Thursday, 5 January 2012

A new lease on life - A chair recovered

A couple of days ago I went for a trip to this awesome recycling shop in Christchurch - The Eco Shop and found an old dining chair that had really nice wood but was in dire need of recovering. Luckily I had some spare fabric lying around for such a purpose as this.

After taking the screws out
After making sure I had enough fabric I started unscrewing the fabric pads from the chair frame. Then came the fun part, removing ALL the staples holding the fabric to the foam covered boards. I used my multi-tool with its flathead screwdriver attachment to pry the staples up and then needle nosed pliers to pull them out. After removing the black cover layer in the photo below I figured I might as well just put my new fabric right on top of the old stuff. 

The black cover material hiding all the foam and frame
I cut my fabric to size and got my staple gun out. I started with the seat pad which was mostly square and all straight edges. I stapled the first edge and then enlisted the help of my wonderful hubby. Staple guns are HARD to use! My poor hand! I pulled the fabric tight and he stapled. The only tricky parts were the corners, the fabric has to be folded just so to make it look neat.

Once the four sides were stapled I put the black cover material back on to hide the edges I just stapled. This is on the underside of the chair so no one will really see it anyway. 

Ready to be screwed back on
I screwed the finished base onto the chair using the original screws. Then I moved onto the top pad. The top and bottom of this pad are curved and the back will be seen so the edges needed to be on the sides. A Challenge! I decided to cut the fabric so there was a fold on one of the edges. This would be on one of the straight sides of the pad. I started stapling this side.

The next edges had to be done in two lots. Two rows of staples needed to go on each edge with the fabric joined in the middle. I forget to take a photo of this step so I'll just try and blab my way through it. So, straight edges first, then the top. With Dave still lending a helping hand, he helped me stretch, pleat and staple around the curves. The bottom was next and same deal there. The next step was to trim back the excess fabric as short as possible and fit the finished product together.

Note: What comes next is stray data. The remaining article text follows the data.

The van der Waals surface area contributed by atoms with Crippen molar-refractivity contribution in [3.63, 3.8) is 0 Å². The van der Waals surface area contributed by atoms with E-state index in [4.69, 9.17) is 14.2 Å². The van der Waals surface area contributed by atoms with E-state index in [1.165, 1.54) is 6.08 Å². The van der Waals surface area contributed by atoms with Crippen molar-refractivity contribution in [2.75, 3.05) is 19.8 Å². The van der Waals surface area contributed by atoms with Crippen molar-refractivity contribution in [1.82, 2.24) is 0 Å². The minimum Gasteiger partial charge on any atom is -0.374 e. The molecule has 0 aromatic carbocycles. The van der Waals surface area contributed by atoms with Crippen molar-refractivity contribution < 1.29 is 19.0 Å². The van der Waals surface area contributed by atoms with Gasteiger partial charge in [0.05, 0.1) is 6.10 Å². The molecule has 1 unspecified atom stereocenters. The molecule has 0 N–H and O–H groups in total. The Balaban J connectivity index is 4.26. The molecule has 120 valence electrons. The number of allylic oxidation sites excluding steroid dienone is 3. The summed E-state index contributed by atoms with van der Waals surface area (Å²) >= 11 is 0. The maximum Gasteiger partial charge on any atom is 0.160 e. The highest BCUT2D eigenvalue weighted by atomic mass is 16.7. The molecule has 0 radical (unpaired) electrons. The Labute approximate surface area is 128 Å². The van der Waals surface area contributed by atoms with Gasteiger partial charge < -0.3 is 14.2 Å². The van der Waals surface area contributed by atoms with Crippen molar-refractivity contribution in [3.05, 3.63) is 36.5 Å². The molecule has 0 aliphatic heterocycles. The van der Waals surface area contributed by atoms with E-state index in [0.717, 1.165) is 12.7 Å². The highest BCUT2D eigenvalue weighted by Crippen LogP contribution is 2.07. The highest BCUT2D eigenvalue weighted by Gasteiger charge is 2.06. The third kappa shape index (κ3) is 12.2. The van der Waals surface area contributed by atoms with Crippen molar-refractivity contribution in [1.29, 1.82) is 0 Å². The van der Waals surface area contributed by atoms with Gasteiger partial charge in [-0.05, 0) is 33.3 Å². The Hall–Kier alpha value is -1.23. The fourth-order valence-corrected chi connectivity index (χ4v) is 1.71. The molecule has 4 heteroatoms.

There was a small piece of wood slotted into the top edge of the chair which fitted into the top of the pad to make the chair sturdy and not just rely on the screws. Dave used a craft knife to cut through the fabric to make the slot for the bit of wood. We pushed it into place and screwed it into the frame.

All put together
My kitty Killer trying it out
The back view

Finished! That's all there was to it! All up it took about 2.5 hours and I think next time I could definitely cut that time down.

I'm now on the look out for a whole set of chairs and some awesome fabric to make a whole set. Can't wait!


  1. Cool! Imagine if you had a whole collection of funky repurposed chairs around your table!!

  2. Thats the plan! Except all identical. My lone ones can be put in the corner of rooms etc

  3. It looks great! Keep up the good work!

  4. Wow I love old styled chairs!
    Wish i was skilled with the sowing machine that looks fun!!


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